DHAKA, U.S. Embassy in Bangladesh --The U.S. through the U.S. Agency for International Development (USAID), delivered to Bangladesh its most recent shipment of emergency medical supplies to save lives, stop the spread of COVID-19, and meet the urgent health needs of the Bangladeshi people. This latest delivery brings the total of U.S. pandemic assistance to more than $84 million. U.S. Ambassador to Bangladesh Earl R. Miller presented, Mr. Toufiq Islam Shatil, Director General, Americas, Ministry of Foreign Affairs; Kabir Ahmed, Joint Secretary, Economic Relations Division (ERD), Ministry of Finance; Professor Dr. Mohammad Robed Amin, Line Director, Non-Communicable Disease Control (NCDC); Dr. Md. Zahidul Islam, Deputy Director, Hospitals from the Directorate General of Health Services (DGHS); and Dr. Moinul Ahsan, Civil Surgeon, Dhaka, with emergency medical supplies, including critical personal protective equipment for healthcare professionals and other frontline workers, as well as fingertip pulse oximeters which, by measuring patients’ blood oxygen levels, help better manage and determine timely critical care interventions.
“For 50 years, the United States has stood shoulder to shoulder with the people of Bangladesh. We will continue to fight this pandemic with Bangladesh until the crisis is over.” said Ambassador Miller. On June 3, the White House announced its plan to share vaccines directly with Bangladesh as part of a framework to provide 80 million U.S. vaccine doses globally by the end of the month. This includes 7 million doses destined for Asia.
Also this month, USAID sent two more flights, one of which was also supported by the U.S. Department of Defense, with additional personal protective equipment to Dhaka to support Bangladesh’s response efforts. Together, these deliveries build on the United States’ ongoing efforts to mitigate the challenges posed by the pandemic in Bangladesh. The United States has worked closely with Bangladesh since the beginning of the pandemic to strengthen the government’s response to prevent and respond to COVID-19, contributing more than $84 million to date in development and humanitarian assistance from USAID, the U.S. Department of Defense (DOD), the U.S. Centers for Disease Control and Prevention (CDC), and the U.S. Department of State (State). The recent shipments added over $2 million to the total U.S. government contribution to Bangladesh.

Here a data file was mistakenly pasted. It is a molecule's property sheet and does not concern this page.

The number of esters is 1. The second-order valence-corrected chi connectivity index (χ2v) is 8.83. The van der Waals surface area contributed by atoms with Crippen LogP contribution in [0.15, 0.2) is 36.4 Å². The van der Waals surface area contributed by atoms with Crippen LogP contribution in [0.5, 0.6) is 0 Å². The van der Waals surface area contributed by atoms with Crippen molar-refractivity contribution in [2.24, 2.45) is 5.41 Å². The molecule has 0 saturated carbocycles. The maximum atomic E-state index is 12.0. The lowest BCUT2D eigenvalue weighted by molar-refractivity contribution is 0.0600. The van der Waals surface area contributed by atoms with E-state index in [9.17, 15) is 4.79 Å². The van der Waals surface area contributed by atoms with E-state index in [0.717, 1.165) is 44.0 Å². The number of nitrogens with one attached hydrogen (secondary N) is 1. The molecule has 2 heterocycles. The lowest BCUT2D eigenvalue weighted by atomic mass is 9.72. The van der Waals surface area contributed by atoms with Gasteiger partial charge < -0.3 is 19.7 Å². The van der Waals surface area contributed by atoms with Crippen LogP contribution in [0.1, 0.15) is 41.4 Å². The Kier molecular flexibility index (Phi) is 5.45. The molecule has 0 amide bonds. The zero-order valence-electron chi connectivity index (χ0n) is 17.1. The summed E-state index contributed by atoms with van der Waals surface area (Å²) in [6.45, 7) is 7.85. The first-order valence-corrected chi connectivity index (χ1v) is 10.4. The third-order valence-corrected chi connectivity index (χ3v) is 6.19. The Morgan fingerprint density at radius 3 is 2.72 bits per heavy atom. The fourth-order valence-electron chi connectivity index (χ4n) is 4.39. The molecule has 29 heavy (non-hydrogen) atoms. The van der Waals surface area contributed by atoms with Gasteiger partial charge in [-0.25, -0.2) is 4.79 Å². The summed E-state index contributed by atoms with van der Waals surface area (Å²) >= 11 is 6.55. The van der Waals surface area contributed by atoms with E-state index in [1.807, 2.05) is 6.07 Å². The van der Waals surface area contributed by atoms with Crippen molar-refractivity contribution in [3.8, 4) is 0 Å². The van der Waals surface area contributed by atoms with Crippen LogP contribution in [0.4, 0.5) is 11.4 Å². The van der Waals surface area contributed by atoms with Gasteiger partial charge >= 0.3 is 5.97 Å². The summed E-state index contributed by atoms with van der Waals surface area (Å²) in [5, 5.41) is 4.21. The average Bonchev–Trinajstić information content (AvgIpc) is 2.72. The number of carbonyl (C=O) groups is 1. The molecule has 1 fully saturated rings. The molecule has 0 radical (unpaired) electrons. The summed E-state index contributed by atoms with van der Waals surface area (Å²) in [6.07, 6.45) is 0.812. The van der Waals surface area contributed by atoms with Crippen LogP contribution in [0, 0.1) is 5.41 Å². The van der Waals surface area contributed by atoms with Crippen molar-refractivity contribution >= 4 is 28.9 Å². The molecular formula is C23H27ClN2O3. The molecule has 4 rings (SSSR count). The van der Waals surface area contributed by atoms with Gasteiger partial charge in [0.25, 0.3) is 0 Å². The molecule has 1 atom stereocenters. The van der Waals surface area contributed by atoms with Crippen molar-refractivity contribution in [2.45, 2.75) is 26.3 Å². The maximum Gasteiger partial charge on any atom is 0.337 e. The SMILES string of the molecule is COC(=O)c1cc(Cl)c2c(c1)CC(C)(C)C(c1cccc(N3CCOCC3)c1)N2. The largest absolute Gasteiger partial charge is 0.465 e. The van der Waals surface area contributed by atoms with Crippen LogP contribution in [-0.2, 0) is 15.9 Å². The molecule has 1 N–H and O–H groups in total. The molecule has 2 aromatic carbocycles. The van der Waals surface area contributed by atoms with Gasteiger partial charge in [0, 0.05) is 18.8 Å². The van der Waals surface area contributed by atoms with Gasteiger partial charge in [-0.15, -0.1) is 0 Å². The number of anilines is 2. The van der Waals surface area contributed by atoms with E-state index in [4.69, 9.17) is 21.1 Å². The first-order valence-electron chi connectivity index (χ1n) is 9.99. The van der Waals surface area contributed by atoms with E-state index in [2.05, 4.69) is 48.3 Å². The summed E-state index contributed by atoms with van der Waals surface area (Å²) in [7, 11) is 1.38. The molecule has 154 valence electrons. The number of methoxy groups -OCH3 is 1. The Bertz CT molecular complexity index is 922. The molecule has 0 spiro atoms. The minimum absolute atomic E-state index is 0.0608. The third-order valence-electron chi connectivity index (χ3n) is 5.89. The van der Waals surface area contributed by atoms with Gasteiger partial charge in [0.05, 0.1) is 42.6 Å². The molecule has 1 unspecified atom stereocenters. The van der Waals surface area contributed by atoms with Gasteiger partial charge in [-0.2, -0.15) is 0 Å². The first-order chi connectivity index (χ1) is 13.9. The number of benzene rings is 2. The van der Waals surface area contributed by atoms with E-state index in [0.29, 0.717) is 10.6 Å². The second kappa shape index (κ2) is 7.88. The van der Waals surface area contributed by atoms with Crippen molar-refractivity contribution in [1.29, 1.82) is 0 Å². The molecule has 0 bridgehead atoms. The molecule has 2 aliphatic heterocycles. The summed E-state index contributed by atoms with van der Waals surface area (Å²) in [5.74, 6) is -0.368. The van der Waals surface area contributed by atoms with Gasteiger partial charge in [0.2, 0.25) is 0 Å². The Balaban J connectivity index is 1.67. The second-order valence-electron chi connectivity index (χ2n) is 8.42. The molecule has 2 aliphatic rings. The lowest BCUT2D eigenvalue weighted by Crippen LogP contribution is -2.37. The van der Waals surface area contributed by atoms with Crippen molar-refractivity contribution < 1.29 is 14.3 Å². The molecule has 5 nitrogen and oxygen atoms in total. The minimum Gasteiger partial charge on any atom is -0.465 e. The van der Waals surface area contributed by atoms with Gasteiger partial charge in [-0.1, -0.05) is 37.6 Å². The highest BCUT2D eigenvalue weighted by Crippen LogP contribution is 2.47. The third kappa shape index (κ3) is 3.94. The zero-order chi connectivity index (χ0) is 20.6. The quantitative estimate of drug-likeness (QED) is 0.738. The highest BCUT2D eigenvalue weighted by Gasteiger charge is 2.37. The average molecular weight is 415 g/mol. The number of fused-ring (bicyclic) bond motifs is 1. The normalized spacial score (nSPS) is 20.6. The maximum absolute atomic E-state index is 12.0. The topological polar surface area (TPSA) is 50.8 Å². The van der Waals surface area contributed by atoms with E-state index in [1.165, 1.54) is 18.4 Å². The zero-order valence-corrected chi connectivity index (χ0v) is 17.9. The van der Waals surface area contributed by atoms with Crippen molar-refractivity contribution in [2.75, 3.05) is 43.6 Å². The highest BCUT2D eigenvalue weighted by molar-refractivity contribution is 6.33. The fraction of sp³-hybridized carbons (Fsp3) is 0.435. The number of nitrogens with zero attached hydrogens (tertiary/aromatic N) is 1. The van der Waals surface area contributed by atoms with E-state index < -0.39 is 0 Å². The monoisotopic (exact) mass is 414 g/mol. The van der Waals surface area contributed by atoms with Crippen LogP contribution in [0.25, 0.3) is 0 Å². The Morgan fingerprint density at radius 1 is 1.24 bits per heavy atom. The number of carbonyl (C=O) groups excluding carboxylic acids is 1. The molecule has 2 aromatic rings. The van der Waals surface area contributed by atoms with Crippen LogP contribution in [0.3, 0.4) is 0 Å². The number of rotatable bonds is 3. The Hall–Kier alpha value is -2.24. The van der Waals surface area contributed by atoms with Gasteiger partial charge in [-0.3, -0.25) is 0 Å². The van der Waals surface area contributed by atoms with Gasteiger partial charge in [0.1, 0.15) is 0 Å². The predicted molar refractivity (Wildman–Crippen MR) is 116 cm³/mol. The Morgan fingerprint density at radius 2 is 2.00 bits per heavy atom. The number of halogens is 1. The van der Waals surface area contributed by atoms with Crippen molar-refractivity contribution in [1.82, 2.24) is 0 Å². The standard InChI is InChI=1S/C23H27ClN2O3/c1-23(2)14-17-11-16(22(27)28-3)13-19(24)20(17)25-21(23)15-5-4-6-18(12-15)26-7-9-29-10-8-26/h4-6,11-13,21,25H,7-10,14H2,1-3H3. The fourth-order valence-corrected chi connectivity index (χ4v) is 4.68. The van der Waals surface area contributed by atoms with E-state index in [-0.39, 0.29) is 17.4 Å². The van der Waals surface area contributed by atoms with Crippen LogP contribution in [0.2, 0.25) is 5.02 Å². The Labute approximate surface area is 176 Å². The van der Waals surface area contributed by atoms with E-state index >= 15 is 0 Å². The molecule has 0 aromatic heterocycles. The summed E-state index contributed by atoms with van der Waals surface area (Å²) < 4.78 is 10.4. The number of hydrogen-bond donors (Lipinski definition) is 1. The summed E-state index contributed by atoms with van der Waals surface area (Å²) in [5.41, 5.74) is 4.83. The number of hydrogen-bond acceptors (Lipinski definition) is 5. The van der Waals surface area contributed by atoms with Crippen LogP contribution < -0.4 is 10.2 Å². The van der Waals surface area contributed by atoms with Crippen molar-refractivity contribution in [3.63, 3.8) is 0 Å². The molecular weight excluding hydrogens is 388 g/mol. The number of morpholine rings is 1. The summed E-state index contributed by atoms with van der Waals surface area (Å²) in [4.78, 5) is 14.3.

This assistance has helped save lives and treat individuals infected with COVID-19; strengthened COVID-19 testing capacity and surveillance; enhanced COVID-19 case management and infection prevention and control practices; improved both the supply chain and logistics management systems; helped protect front line workers; and increased public knowledge about COVID-19.
Additional U.S. COVID response assistance includes supplying 100 state-of-the-art U.S. manufactured ventilators; gas analyzers to allow Bangladesh to produce its own ventilators; tens of thousands of pieces of locally-produced personal protective equipment (PPE; KN95 surgical masks, face shields, HAZMAT suits, full body gowns, medical-grade hand sanitizer, surgical gloves, medical goggles) to medical treatment facilities, law enforcement, first responders, and customs inspectors; and mentoring and training for thousands of doctors and other front line workers to improve the care given to COVID-19 patients across Bangladesh.
This support builds on the more than $1 billion in U.S. health assistance the U.S. has provided Bangladesh over the past 20 years and underscores the long-term U.S. commitment to ensuring access to quality, lifesaving health services for the people of Bangladesh.